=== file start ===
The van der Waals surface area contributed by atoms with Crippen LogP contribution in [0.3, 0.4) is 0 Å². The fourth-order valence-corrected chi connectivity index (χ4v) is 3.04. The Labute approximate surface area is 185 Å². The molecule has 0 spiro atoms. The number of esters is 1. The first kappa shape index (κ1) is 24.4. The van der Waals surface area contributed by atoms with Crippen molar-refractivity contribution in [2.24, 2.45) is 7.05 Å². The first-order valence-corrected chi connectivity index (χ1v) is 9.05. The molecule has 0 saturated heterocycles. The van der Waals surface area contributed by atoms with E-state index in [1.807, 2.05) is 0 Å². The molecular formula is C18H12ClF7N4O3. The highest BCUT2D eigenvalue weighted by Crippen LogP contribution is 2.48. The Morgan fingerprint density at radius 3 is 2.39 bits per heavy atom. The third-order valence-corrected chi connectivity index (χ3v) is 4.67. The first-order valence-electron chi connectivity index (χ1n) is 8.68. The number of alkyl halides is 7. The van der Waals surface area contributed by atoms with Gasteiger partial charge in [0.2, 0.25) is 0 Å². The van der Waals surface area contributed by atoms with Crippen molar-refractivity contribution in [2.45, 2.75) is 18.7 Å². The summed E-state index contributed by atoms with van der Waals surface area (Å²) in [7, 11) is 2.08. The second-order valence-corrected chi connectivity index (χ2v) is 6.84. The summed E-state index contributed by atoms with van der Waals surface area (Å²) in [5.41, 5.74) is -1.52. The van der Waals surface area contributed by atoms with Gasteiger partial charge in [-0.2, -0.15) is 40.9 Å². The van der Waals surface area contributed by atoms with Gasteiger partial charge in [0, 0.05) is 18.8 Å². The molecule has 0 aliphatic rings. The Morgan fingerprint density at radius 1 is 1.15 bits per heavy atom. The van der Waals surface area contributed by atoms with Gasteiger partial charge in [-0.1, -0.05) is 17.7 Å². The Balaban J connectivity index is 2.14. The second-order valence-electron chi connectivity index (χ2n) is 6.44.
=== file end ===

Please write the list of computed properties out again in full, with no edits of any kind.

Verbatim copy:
The van der Waals surface area contributed by atoms with Crippen LogP contribution in [0.3, 0.4) is 0 Å². The fourth-order valence-corrected chi connectivity index (χ4v) is 3.04. The Labute approximate surface area is 185 Å². The molecule has 0 spiro atoms. The number of esters is 1. The first kappa shape index (κ1) is 24.4. The van der Waals surface area contributed by atoms with Crippen molar-refractivity contribution in [2.24, 2.45) is 7.05 Å². The first-order valence-corrected chi connectivity index (χ1v) is 9.05. The molecule has 0 saturated heterocycles. The van der Waals surface area contributed by atoms with E-state index in [1.807, 2.05) is 0 Å². The molecular formula is C18H12ClF7N4O3. The highest BCUT2D eigenvalue weighted by Crippen LogP contribution is 2.48. The Morgan fingerprint density at radius 3 is 2.39 bits per heavy atom. The third-order valence-corrected chi connectivity index (χ3v) is 4.67. The first-order valence-electron chi connectivity index (χ1n) is 8.68. The number of alkyl halides is 7. The van der Waals surface area contributed by atoms with Gasteiger partial charge in [0.2, 0.25) is 0 Å². The van der Waals surface area contributed by atoms with Crippen molar-refractivity contribution in [2.45, 2.75) is 18.7 Å². The summed E-state index contributed by atoms with van der Waals surface area (Å²) in [7, 11) is 2.08. The second-order valence-corrected chi connectivity index (χ2v) is 6.84. The summed E-state index contributed by atoms with van der Waals surface area (Å²) in [5.41, 5.74) is -1.52. The van der Waals surface area contributed by atoms with Gasteiger partial charge in [-0.2, -0.15) is 40.9 Å². The van der Waals surface area contributed by atoms with Gasteiger partial charge in [0, 0.05) is 18.8 Å². The molecule has 0 aliphatic rings. The Morgan fingerprint density at radius 1 is 1.15 bits per heavy atom. The van der Waals surface area contributed by atoms with Gasteiger partial charge in [-0.1, -0.05) is 17.7 Å². The Balaban J connectivity index is 2.14. The second-order valence-electron chi connectivity index (χ2n) is 6.44.